The growth mindset can change the acceptance of feedback.  When students maintain a growth mindset, they are willing to accept feedback; Too often feedback is considered a negative thing but understanding that feedback can be taken to improve oneself, students can begin to see feedback as something positive which can help students continue to learn.  When developing a growth mindset, students become more encouraged to continue to develop their skills and ideas instead of losing hope and giving up.  The growth mindset can help to limit some student’s preoccupation with grades because it can show that grades are not the deciding factor in the mastery of a topic.  Grades matter to school and colleges, but I do not feel are a completely accurate way to assess student achievement. I hate to see when students get bummed because of a report card grade when grades are changing every day and do not necessarily judge how well you are still doing.  Grades measure at a particular date and time but does not compare to how far someone may have advanced from then.



While living with a growth mindset myself, I found it was much harder to teach students how to have a growth mindset.  Developing a growth mindset is important for students to develop as learners, so if I want to promote it, I must model it for my students.  One tip I took straight from Mindset was to promote a growth mindset in my classroom was by praising students for their work effort instead of how well they scored on a test.  I find this is encouraging to students and helps with their wanting to put in effort because it’s recognized rather than by what the actual score was.  Since hearing Dweck’s Ted Talk, I am encouraged to continue teaching using the power of yet; Instead of telling my students they did not do well on an activity or assignment, I will tell them they are just not there yet.  I want to continue to develop growth mindsets in my students and will continue to do research and implement new ideas to ensure my students understand they are not limited by what they can’t do but rather by what they won’t do.  In addition to developing a growth mindset in my students, I have been using my growth mindset to enhance my innovation plan to implement a significant blended learning environment.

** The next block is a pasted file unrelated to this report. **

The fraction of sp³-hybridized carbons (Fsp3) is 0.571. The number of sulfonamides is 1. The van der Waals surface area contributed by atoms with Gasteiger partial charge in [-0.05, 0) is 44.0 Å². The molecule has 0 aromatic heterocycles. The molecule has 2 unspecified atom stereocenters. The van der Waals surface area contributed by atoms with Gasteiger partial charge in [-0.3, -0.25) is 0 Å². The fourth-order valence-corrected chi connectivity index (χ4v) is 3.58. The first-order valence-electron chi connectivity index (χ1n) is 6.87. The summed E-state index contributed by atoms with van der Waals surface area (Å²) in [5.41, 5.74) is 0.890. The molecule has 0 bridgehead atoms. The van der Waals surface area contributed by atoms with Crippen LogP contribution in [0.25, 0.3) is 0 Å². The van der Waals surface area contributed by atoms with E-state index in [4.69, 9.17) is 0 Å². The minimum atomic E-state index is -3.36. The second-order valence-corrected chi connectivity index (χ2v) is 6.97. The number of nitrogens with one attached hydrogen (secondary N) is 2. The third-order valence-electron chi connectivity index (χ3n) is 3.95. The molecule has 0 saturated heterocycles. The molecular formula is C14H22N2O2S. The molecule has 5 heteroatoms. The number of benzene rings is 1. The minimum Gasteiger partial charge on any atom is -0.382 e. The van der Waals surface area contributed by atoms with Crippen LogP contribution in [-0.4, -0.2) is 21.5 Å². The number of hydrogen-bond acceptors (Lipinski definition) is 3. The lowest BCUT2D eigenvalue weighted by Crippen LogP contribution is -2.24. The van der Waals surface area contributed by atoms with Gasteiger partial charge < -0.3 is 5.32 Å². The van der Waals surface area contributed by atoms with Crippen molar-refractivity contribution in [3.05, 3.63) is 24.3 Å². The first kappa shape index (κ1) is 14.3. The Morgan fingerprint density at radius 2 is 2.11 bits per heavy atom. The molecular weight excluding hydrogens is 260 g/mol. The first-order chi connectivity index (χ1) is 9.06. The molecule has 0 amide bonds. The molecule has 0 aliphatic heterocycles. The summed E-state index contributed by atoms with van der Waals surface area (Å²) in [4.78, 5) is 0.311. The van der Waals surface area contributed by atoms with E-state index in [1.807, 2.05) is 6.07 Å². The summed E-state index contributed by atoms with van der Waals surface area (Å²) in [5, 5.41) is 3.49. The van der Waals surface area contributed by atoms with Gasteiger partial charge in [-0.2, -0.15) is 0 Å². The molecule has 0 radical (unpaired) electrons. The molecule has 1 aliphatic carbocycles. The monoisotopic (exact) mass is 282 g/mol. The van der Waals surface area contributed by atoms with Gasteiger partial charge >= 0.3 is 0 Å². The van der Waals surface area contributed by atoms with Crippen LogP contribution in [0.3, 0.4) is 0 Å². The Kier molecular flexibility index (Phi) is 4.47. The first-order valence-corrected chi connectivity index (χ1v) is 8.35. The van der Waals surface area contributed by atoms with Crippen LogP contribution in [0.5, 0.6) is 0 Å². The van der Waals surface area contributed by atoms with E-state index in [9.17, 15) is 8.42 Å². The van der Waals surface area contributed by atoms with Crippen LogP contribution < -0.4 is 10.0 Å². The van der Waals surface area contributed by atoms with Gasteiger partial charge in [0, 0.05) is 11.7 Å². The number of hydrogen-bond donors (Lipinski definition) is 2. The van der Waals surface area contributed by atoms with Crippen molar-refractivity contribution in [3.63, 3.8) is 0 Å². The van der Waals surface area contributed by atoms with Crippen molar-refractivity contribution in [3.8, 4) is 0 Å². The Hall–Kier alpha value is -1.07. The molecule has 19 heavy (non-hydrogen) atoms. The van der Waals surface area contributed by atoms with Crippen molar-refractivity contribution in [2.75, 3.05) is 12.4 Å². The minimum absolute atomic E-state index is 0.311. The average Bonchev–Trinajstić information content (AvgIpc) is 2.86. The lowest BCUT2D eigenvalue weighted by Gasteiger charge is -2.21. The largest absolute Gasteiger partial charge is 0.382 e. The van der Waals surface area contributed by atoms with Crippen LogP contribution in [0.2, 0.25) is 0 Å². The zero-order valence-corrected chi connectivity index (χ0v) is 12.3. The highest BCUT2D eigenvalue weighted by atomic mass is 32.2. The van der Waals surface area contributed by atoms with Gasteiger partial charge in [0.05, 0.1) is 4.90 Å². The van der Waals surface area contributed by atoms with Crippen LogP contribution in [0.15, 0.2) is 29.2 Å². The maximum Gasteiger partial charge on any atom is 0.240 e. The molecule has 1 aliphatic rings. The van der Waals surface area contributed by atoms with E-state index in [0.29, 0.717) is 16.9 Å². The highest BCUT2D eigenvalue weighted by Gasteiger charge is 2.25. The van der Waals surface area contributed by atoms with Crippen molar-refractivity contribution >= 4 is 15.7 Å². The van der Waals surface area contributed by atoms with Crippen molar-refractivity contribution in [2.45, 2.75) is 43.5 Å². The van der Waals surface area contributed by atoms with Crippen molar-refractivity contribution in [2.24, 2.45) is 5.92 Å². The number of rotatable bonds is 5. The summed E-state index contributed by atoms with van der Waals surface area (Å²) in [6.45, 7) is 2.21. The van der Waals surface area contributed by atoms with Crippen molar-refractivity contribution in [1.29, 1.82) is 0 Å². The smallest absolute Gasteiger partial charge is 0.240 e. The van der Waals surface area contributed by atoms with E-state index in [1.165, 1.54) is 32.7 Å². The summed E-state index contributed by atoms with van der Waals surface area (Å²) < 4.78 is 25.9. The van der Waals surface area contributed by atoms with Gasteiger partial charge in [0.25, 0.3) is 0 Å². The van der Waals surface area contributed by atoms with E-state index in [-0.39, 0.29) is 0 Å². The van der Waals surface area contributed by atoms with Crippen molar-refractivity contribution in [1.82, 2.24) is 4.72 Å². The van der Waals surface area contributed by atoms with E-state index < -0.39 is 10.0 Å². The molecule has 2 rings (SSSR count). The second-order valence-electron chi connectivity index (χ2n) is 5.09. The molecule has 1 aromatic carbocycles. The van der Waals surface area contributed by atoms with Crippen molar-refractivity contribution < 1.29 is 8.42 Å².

Having a growth mindset has significantly impacted my innovation plan in a positive way.  I believe that if I did not have a growth mindset, I might find it hard to accept criticism even though the criticism is helpful and if used correctly, improved my ideas.  With the help of my professor and peers in my courses, I have been able to build and change my innovation plan from using an online program to increase student achievement through tutorials to developing a blended learning environment where students can learn and grow as learners.  When developing my innovation plan, I was not able to see the whole picture of blended learning but now see how there are many aspects of blended learning that work together to enhance the learners experience.



After reading the article, Is “Have a Growth Mindset” the New “Just Say No” I understand how pushing a growth mindset could be improperly implemented or promoted.  People need to understand the true meaning and purpose of developing a growth mindset.  Just Say No was a slogan used for drugs but the problem became that people were curious and wanted to know why they should say no; without providing the reasoning and justification of why people shouldn’t do drugs, they were just as eager and willing to try drugs.  If a teacher tells students over and over to have a growth mindset, but does not promote the ideas and practices, the student will not develop a growth mindset, therefore, defeating the purpose of telling a student to have a growth mindset.  In order to continue to develop a growth mindset in my students, I plan to continue to research to learn new ways to implement change to benefit it needs of the students.


Dweck, C. S. “Developing a Growth Mindset.” Online video clip. YouTube. YouTube, Oct. 9, 2014. Web. 12/15/2016.

Dweck, C. S. (2006). Mindset: the new psychology of success. New York: Random House.

Gerstein, J. (2015). Is “have a growth mindset” the new “just say no”. Retrieved December 15, 2016, from